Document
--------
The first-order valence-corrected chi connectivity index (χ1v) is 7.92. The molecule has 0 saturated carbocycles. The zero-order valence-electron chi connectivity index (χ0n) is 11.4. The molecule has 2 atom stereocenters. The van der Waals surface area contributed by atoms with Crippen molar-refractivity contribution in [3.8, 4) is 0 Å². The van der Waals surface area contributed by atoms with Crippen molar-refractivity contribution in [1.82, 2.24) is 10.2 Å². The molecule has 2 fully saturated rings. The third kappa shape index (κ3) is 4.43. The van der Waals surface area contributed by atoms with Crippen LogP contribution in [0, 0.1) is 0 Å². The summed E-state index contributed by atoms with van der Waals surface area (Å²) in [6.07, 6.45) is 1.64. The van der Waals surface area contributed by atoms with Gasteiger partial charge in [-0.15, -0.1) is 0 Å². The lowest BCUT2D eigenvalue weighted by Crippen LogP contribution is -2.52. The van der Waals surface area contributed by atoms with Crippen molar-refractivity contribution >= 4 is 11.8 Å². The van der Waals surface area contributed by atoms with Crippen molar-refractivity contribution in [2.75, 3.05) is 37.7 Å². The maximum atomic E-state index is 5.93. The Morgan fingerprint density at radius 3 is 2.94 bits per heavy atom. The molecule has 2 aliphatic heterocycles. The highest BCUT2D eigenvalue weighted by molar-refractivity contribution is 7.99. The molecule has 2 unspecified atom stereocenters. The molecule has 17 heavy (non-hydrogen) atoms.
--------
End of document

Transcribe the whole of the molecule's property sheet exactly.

The first-order valence-corrected chi connectivity index (χ1v) is 7.92. The molecule has 0 saturated carbocycles. The zero-order valence-electron chi connectivity index (χ0n) is 11.4. The molecule has 2 atom stereocenters. The van der Waals surface area contributed by atoms with Crippen molar-refractivity contribution in [3.8, 4) is 0 Å². The van der Waals surface area contributed by atoms with Crippen molar-refractivity contribution in [1.82, 2.24) is 10.2 Å². The molecule has 2 fully saturated rings. The third kappa shape index (κ3) is 4.43. The van der Waals surface area contributed by atoms with Crippen LogP contribution in [0, 0.1) is 0 Å². The summed E-state index contributed by atoms with van der Waals surface area (Å²) in [6.07, 6.45) is 1.64. The van der Waals surface area contributed by atoms with Gasteiger partial charge in [-0.15, -0.1) is 0 Å². The lowest BCUT2D eigenvalue weighted by Crippen LogP contribution is -2.52. The van der Waals surface area contributed by atoms with Crippen molar-refractivity contribution >= 4 is 11.8 Å². The van der Waals surface area contributed by atoms with Crippen molar-refractivity contribution in [2.75, 3.05) is 37.7 Å². The maximum atomic E-state index is 5.93. The Morgan fingerprint density at radius 3 is 2.94 bits per heavy atom. The molecule has 2 aliphatic heterocycles. The highest BCUT2D eigenvalue weighted by molar-refractivity contribution is 7.99. The molecule has 2 unspecified atom stereocenters. The molecule has 17 heavy (non-hydrogen) atoms.